Tuesday, September 1, 2009

The AINL Management Plan & Shadow Wood Landing

Those of us in the Twin Cities area will have the opportunity to listen and ask questions about the long term management plan for our favorite park tomorrow night at the REI in Bloomington from 6-8pm. You can read all about it in the link to the plan on the park website and Chad Dally, writing for the Ashland Daily Press, has a great overview of the alternative proposals. The more people that show up, the better the dialogue. Also, if you are planning on attending it would be really valuable to do some homework. The two links above have both an overview and very detailed information and good, well thought out questions always improve the dialogue and also give the folks from the park valuable feedback on what we, the kayaking public, think about the future of the park. But do make an effort to show up, even if only to listen to the give and take and show your support for the park. Written comments can be sent as well until the end of October. Non participation, in my mind, disqualifies a person from any complaining down the road. My friend Woody is ruthless about this participation/complaining paradigm. When people on either end of our dysfunctional political spectrum start to complain about this or that he always asks if they voted. A negative answer always results in the same response: "Then all you need to do is shut the f*#k up". Show up, listen, ask a question or two, and retain your god given American right to complain.

In a somewhat related planning item, the local kayak clubs among others, received an email from the Bayfield County Committee for Responsible Land Use two weeks ago. Apparently a developer from the Twin Cities thinks the area needs a 400 acre exclusive gated playground, Shadow Wood Landing, for the wealthy, complete with an airstrip capable of handling small jets. I don't think it will handle the B-17 above but jets do need a long runway. This would be located on a parcel in the Town of Russell, which is the township that the Little Sand Bay facilities are located in. There are a number of good reasons why this is a bad idea and they can be explored on the website that the Committee has created. I guess I thought a luxury community with an airstrip would be a pretty good description of part of Madeline Island but I guess they need a gate around the new thing to keep the riff raff out. At the open water swim a few weeks back, one of the locals explained that on Madeline, the millionaires attempted to replace the locals and now the billionaires are attempting the same thing with the millionaires. Its gotta be tough to maintain status in the upper strata of the economy and I'm certainly dripping with empathy for those poor SOB's. Given all the reasons not to proceed with this thing, my little pet peeve must seem fairly piddling. I hate noise.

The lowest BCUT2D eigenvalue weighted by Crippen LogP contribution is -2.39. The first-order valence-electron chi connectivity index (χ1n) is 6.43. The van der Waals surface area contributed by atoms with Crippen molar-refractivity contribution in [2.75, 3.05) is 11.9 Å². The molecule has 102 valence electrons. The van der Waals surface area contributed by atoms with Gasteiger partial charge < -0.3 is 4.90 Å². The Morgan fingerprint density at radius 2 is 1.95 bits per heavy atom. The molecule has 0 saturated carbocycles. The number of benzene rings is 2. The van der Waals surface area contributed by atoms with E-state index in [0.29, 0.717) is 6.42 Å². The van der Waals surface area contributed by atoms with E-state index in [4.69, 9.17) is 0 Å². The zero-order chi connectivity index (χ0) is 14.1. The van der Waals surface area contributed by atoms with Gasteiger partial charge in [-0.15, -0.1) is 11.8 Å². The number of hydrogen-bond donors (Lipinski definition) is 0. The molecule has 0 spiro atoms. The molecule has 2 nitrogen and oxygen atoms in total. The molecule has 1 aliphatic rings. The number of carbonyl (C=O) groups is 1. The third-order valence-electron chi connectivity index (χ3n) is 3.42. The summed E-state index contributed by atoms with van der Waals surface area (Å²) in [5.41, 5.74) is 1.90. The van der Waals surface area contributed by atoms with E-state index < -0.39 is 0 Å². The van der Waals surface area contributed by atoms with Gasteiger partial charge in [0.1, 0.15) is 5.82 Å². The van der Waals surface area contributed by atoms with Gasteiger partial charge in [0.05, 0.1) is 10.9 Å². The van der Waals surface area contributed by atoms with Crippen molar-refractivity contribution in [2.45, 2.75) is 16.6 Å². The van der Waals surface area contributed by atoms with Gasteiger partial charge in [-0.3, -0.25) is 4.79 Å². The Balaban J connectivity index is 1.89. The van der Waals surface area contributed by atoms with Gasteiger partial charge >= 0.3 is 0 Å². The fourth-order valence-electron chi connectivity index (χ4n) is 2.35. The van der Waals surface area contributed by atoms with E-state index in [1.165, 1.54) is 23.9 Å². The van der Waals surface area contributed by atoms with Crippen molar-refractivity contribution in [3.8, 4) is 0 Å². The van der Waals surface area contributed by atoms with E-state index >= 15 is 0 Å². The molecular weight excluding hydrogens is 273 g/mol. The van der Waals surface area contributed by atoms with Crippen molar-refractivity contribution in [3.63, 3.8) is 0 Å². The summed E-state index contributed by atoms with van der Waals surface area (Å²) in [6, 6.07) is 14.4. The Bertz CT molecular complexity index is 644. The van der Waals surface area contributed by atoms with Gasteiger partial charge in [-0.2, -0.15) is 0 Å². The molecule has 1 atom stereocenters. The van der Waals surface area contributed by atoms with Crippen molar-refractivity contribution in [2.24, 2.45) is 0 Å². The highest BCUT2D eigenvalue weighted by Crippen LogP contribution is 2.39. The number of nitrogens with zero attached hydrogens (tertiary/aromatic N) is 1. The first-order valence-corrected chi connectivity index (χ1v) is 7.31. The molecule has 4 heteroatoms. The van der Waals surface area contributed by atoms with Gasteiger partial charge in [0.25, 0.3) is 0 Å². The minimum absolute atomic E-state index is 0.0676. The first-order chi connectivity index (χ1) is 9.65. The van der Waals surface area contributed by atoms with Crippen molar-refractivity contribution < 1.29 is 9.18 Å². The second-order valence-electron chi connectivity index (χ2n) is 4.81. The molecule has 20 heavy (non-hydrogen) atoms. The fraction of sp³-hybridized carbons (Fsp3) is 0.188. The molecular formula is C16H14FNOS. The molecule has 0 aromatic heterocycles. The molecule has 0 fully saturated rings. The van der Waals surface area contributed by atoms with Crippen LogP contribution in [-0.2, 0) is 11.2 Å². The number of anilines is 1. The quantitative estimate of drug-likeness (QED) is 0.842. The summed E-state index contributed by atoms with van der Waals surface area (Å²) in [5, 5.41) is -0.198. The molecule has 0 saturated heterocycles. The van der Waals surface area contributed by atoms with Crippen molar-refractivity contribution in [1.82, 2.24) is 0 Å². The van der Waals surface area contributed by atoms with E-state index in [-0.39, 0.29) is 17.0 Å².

I love the scenery and rugged terrain of the north shore of Lake Superior. What I hate however, is hearing Hwy 61 traffic noise all the time, especially Harley pipes. As a guy who owned two Harleys (granted they were not real Harley's, they were AMF Harleys) I appreciate that 'Milwaukee rumble' as much as the next guy. But if you replace your stock Harley muffler with a glass pack or bore holes in the stock muffler to make it louder, you, sir or ma'am, are an asshole. Likewise if your motorboat is louder than an ore freighter or a tour boat, I'm afraid I will need to lump you into that category of a lowly bodily part as well. I won't even get into jet ski's, I'm still advocating an open season with a bag limit of two on those things. Fortunately, they are banned in the AINL but banning noise is much more problematic. One of the elements of wilderness discussed in the Draft Management Plan is the natural soundscape. I don't think I'm going out on a limb when I say that most visitors to the park would rather hear a loon than a Learjet 45 throttling back to land or cranking up to take off. And with predominant westerly winds in the summer you can bet that most approaches will be over the islands. Just look at the map.

This issue, the natural soundscape, will be one of many discussed tomorrow night at the public meeting. We are all hoping for a large, informed, and talkative crowd.

PS In this mornings Ashland Daily Press, Chad Dally has an update on the first two public meetings and the comments and feedback made so far.

1 comment:

Kate Foley said...

Planning to go tomorrow night. See you there?